The seven fragments top left are single-sided, late Georgian through to twentieth century as are the six little pieces in the top middle pic which are two-sided (the flip side shown top right). And I do love bit of tide-worn glass, or sea glass as some people call it. I don't know what that B stands for (it's probably from a beer bottle) but holding up the fragment to the light made it look like a cola ice lolly, especially against the beach!

I found quite a few bits of intriguing pottery, some glazed on both sides (top left and centre) plus some lovely little pieces of semi-precious stone, marble, flint some of which have holes worn within them or are pleasing shapes shuch as the ling tubular bit of flint and the Shard-shaped triangle which I had meant to hold up against the London skyline to replace the building on the Southbank, but completely forgot to do that!

Bottom left, above, shows a collection of stones with layered rocks and sediments some of which resemble fancy cakes or cuts of meat. As a gauge of size, the largest piece is approx 35mm long. A larger version of the 'roulade' is here to better illustrate the food idea. One of the pieces looks at first like it is glazed, especially as the pattern within the stone resembles a map of Cyprus! And the collection bottom right is simply about colours and textures; a selection of alabaster, coral, brick and stone. I also collected a few fragments of clay pipe (not shown here) which I will soon turn into items of wearable jewellery etc.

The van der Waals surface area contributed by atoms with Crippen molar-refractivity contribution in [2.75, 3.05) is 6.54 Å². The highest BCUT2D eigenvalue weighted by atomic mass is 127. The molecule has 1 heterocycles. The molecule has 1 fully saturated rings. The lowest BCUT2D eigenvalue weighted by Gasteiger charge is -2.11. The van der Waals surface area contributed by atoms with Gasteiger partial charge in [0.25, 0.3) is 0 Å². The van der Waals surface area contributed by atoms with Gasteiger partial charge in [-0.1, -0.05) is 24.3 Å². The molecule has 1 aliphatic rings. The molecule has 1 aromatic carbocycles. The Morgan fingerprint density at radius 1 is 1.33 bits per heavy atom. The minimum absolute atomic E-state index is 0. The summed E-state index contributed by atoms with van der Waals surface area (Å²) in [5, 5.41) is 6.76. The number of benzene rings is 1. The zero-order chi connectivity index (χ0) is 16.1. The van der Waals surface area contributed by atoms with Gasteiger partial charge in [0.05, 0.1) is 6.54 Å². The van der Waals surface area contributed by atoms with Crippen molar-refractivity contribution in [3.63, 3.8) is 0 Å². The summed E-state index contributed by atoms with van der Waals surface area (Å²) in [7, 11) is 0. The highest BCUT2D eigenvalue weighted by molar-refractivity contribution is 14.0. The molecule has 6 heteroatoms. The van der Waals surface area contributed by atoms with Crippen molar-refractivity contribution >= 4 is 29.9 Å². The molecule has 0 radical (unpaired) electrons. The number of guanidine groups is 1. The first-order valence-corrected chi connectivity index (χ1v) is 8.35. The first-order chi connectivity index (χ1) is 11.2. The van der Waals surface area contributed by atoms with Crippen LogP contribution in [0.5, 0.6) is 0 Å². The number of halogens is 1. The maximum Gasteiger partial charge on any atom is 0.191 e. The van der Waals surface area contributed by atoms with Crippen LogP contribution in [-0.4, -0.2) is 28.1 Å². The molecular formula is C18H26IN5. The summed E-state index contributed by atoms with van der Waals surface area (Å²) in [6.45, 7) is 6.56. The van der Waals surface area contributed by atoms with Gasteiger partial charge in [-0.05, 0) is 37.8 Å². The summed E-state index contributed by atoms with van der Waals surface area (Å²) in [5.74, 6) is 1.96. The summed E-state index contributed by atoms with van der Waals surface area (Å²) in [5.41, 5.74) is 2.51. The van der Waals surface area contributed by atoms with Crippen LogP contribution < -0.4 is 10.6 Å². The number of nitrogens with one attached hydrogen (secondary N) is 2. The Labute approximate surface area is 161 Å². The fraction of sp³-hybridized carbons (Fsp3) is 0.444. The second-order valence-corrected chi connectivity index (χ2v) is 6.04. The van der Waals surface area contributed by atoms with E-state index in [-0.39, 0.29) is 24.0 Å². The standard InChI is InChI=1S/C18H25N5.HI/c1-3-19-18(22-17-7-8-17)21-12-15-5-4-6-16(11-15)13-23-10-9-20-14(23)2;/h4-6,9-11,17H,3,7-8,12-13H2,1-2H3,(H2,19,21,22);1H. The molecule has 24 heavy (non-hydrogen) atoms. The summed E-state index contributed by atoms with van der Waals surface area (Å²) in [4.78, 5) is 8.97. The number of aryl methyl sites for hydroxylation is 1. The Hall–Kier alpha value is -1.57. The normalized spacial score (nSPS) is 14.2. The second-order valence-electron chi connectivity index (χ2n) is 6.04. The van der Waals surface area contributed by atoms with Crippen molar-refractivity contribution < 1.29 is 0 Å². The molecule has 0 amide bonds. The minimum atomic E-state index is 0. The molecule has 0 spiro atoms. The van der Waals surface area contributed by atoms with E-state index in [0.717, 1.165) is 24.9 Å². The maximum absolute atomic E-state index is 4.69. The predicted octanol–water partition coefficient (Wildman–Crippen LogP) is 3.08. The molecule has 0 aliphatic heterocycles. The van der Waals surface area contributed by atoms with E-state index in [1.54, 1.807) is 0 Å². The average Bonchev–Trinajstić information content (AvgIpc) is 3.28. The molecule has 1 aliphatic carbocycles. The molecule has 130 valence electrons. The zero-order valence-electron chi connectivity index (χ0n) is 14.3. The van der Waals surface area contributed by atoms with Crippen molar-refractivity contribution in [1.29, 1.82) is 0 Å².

Finally, some Health and Safety advice about accessing the foreshore – despite any historical images you might have seen showing people paddling in the Thames or sitting on deckchairs on its beaches, the Thames is not akin to a day out the seaside. If you do venture down there be sure to wear sensible, preferably waterproof, shoes or boots and access only via staircases that are clearly managed and maintained. However, note that these steps can be very slippery due to algae or silt. And on the foreshore, if a surface looks dodgy or slippery then it probably is; don't stand on it or you might sink into soft ground. Be sure to stay close to the access steps because when the tide starts coming in again it will come in fast and you really don't want to get stranded or swept away in the current. And, if you do want to pick anything up, please remember that the water is not clean; wear gloves, use sanitiser.